Fig. 9: Visual comparisons of medical image fusion results. (a) T1-weighted MR image, (b) T2-weighted MR image, (c) CSR [3], (d) Deepfuse network [44], (e) Densefuse network [45], (f) our CU-Net. Better view in electronic version.

Fig. 10: Visualization of the reconstructed image of different parts in the CU-Net for the RGB guided depth SR task. (b) is the common reconstruction which corresponds to Point 1 in Fig. 2, (c) is the unique reconstruction, which corresponds to Point 2 in Fig. 2, and (d) is the final reconstruction, which is the sum of (b) and (c), corresponding to the Point 4 in Fig. 2. Better view in electronic version.

5.3 Common and Unique Reconstruction Visualization

As shown in Fig. 2, the final reconstructed image is composed of one common reconstruction and one or two unique reconstructions (one for MIR related tasks and two for MIF related tasks). To better verify the effectiveness of our method, we will visualize the common and unique components which contribute to the final reconstruction, i.e., the Point 1, 2, 3, and 4 in Fig. 2. For the MIR tasks, we take the RGB guided depth SR as example. Fig. 10 shows the common and unique reconstructed images for the RGB guided depth SR task. As we can see, the common reconstruction only contains the high-resolution edge information, which is consistent with the fact that the only common element between the RGB and depth images is the edge details. The depth information is entirely provided by the unique reconstruction, which is reasonable because the RGB image does not contain any depth information. However, in the unique reconstruction, depth discontinuities are still blurred. In the final reconstructed image, the blurring effect is successfully eliminated due to the addition of the common reconstruction which has sharp high-resolution edges.

For the MIF related tasks, Fig. 11 visualizes the three components of the final fused image for the multi-exposure fusion task. We can clearly see from this figure that the common reconstruction contains the common parts shared between the under-exposed and over-exposed images, while the two unique reconstructions preserve the unique features in each image, e.g., see the yellow and red marks in the images. By adding these three components together, we can obtain the final fused image, which contains both the common feature between the two extremely exposed images and the unique feature of each single image.

5.4 Ablation Study

Residual architecture. As shown in Fig. 3, the UFEM and CFPM modules have residual structures. In the first ablation study, we explore the importance of this residual architecture on the reconstruction performance. To do this, we firstly remove the two residual arrows in the modules, which makes UFEM and CFPM pure feed-forward CNN modules. We then re-train the network using the same training strategy. Table V shows the results on the RGB guided depth image SR task with and without the residual structures, respectively. As we can see, the residual architecture indeed helps increase the reconstruction accuracy.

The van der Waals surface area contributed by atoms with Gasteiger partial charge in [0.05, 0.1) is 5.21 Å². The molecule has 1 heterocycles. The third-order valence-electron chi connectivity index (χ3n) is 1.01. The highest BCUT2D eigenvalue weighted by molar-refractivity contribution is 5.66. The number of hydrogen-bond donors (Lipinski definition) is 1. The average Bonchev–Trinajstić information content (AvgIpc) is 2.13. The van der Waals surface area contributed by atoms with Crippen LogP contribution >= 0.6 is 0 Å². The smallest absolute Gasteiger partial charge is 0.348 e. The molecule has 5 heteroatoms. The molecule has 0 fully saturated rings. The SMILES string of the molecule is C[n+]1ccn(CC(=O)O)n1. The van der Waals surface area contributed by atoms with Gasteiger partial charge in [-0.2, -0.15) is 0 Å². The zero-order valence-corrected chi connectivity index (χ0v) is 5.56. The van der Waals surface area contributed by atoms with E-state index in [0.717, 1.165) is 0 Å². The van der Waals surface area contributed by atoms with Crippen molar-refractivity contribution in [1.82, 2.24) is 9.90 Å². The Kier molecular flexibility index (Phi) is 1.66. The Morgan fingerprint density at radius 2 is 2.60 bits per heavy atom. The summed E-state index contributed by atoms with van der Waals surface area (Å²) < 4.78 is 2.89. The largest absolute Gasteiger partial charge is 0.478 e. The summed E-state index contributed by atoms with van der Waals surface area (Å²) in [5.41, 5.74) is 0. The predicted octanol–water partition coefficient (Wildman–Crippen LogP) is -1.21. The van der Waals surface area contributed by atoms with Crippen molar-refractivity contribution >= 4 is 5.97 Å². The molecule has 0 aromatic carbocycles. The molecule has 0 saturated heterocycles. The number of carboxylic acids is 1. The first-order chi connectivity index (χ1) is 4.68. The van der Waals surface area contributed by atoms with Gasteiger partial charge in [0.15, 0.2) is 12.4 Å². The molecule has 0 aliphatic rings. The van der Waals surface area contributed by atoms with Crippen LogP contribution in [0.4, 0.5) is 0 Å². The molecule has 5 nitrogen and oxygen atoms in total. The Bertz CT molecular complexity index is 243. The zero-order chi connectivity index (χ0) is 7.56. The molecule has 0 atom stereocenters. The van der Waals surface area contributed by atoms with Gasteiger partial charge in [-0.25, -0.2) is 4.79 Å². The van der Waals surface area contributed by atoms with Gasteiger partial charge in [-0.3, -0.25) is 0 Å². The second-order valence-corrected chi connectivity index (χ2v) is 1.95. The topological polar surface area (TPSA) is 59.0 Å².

Filter size. We further analyse the effects of filter size on the reconstruction performance. Table VI shows the results on the RGB guided depth SR when we gradually increase the filter size from 3 to 9. We can see that the reconstruction performance is improved with larger . However, when the filter is too large, e.g., , the reconstruction accuracy decreases. The possible reason for this phenomenon is that a very large filter support may overlook local details, and this leads to less accurate reconstructions. In this paper, we choose to use a filter size of .

Network depth. The network depth also plays an important role in improving the reconstruction performance. Here, we use the number of LCSC blocks to indicate the network depth. Table VII presents the results with different numbers of LCSC blocks. We can see that the reconstruction accuracy improves with the depth of the network, however, the depth of the network also increases the model size and training complexity. In this paper, we use 4 LCSC blocks in each module, which represents a good trade-off between reconstruction accuracy and training complexity.

Fig. 11: Visualization of the reconstructed image of different parts in the CU-Net for the multi-exposure image fusion task. (c) is the common reconstruction which corresponds to Point 1 in Fig. 2, (d) and (e) are the unique reconstructions, which correspond to Point 2 and 3 in Fig. 2, respectively, and (f) is the final reconstruction, which is the sum of (c), (d) and (e). Better view in electronic version.
Architecture RMSE PSNR (dB) SSIM
Residual 1.88 44.65 0.9936
Non-residual 2.03 43.22 0.9898
TABLE V: Importance of the residual module architecture.
Filter size
RMSE 2.13 2.05 1.96 1.93 1.90 1.88 1.92
PSNR/ dB 43.45 43.94 44.24 44.39 44.51 44.65 44.44
SSIM 0.9915 0.9921 0.9931 0.9934 0.9935 0.9936 0.9934
TABLE VI: Effects of the filter size.
Network depth
RMSE 2.07 1.98 1.94 1.88 1.84 1.81
PSNR/ dB 43.88 44.18 44.35 44.65 44.90 45.12
SSIM 0.9920 0.9930 0.9933 0.9936 0.9938 0.9940
Model size /KB 66 99 132 165 198 231
TABLE VII: Effects of the network depth in each module.
Task Task 1 Task 2 Task 3 Task 4 Task 5 Task 6
Image resolution
Running time 0.85s 0.24s 0.38s 0.42s 0.27s 0.09s

TABLE VIII: The average running time (in seconds) of our method on various tasks.

5.5 Running Speed

For the real-time applications, the computational complexity of a method is an important factor to be considered. Our method is a deep learning based method using a feed-forward network architecture, which has the advantage of fast running speed. In Table VIII, we present the running time of our method for the six applications presented in this paper. The task 1 to task 6 indicate the RGB guided depth image SR, RGB guided MS image SR, flash guided non-flash image denoising, multi-exposure image fusion, multi-focus image fusion, and medical image fusion, respectively. The time is recorded by implementing the experiments on a PC with an GEFORCE GTX 1080 Ti GPU.